"Both Max Hall and James Lark are studs," added quarterback coach Brandon Doman. "They're just incredible quarterbacks and I'm very excited to coach them. I feel that we were able to get the two best quarterbacks out there that fit what we need at quarterback."
So how good are Max Hall and James Lark? Both are very similar in regards to their resumes coming up through the high school ranks. Both played for prolific, record-setting offenses in their home states. Hall amassed huge passing yardage numbers for the Mountain View Toros in Mesa, Ariz., while Lark accomplished similar feats at Pineview High in St. George, Utah.
In evaluating high school talent, it is often difficult to assess exactly how 17-year-olds will fare at the next level. Coaches have game films for recruits, but being good against high school talent is one thing, being good against D-I talent is quite another. Fans have even less to go on than coaching staffs. The reliability of star-ranking system is limited by the availability of game film to so-called recruiting experts. The list of schools that recruit an athlete is of the more telling factors in evaluating a prospect. Everyone from coaching staff to fans keep an eye on what schools from which a recruit is receives interest.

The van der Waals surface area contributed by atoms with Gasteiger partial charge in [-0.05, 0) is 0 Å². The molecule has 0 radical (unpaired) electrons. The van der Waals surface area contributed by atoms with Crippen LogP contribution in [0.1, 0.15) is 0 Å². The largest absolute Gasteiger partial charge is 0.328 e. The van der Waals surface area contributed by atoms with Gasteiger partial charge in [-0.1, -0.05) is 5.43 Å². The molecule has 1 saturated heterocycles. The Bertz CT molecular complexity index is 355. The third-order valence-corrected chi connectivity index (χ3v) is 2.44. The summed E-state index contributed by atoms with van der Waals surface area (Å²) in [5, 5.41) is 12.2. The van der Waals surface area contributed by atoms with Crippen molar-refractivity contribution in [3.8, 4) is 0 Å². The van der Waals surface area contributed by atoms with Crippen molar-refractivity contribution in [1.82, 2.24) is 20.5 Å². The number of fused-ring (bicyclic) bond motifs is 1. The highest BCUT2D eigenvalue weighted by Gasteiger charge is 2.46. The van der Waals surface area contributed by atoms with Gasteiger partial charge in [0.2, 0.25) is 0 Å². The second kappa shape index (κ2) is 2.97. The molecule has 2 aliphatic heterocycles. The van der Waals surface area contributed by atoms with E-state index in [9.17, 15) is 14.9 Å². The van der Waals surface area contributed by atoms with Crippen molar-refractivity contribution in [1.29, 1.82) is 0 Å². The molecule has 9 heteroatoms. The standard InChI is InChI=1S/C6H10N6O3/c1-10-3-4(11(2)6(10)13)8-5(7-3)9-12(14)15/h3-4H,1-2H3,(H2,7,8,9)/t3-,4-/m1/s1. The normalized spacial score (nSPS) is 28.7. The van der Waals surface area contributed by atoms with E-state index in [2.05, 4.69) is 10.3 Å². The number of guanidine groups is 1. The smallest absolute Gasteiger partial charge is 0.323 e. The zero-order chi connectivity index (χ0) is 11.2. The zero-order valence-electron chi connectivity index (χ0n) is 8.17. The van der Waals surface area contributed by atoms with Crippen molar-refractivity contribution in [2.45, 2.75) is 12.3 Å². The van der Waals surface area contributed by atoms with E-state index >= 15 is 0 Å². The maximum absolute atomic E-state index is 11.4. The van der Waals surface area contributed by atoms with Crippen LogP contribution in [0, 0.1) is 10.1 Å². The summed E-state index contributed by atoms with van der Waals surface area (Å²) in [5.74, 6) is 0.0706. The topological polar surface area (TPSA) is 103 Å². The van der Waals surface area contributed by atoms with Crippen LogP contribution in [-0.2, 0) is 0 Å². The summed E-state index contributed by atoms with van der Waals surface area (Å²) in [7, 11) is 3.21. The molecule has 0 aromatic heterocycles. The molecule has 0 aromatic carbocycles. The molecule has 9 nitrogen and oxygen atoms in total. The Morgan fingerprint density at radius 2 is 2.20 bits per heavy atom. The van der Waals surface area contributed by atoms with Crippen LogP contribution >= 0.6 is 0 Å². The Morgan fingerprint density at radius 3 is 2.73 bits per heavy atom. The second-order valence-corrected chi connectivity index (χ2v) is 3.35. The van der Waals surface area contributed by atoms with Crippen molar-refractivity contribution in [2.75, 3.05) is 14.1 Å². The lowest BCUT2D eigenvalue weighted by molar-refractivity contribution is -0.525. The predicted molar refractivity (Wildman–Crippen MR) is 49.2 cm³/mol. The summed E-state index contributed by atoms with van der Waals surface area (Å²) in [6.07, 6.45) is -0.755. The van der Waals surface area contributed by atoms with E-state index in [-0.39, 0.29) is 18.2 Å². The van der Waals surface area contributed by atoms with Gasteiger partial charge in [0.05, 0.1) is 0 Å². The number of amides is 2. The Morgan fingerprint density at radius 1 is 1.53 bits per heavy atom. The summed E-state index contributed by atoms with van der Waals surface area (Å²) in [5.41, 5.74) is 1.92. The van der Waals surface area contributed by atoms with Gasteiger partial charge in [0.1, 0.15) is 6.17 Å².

"I had a lot of offers from Pac-10 schools like Arizona State, Oregon and others who called me and sent me lots of letters," said the 6-foot-3, 205-pound Lark. "I committed to BYU very early and I didn't make that a secret when other schools came calling. Of all the schools that recruited me, I'd say Colorado, Arizona State and Utah recruited me the hardest."
The interest in Max Hall by top shelf Pac-10 schools was made apparent when Arizona State inked him out of high school and held a scholarship for him following his mission. "I love Arizona State and it was hard to tell them that I was switching when I got home from my mission," said Hall, "but I had to do what I felt was best for me and sign with the school where I could succeed the most in all areas of my life and I felt strongly that that school was BYU."
Stud Receivers Help to Sway QB Recruits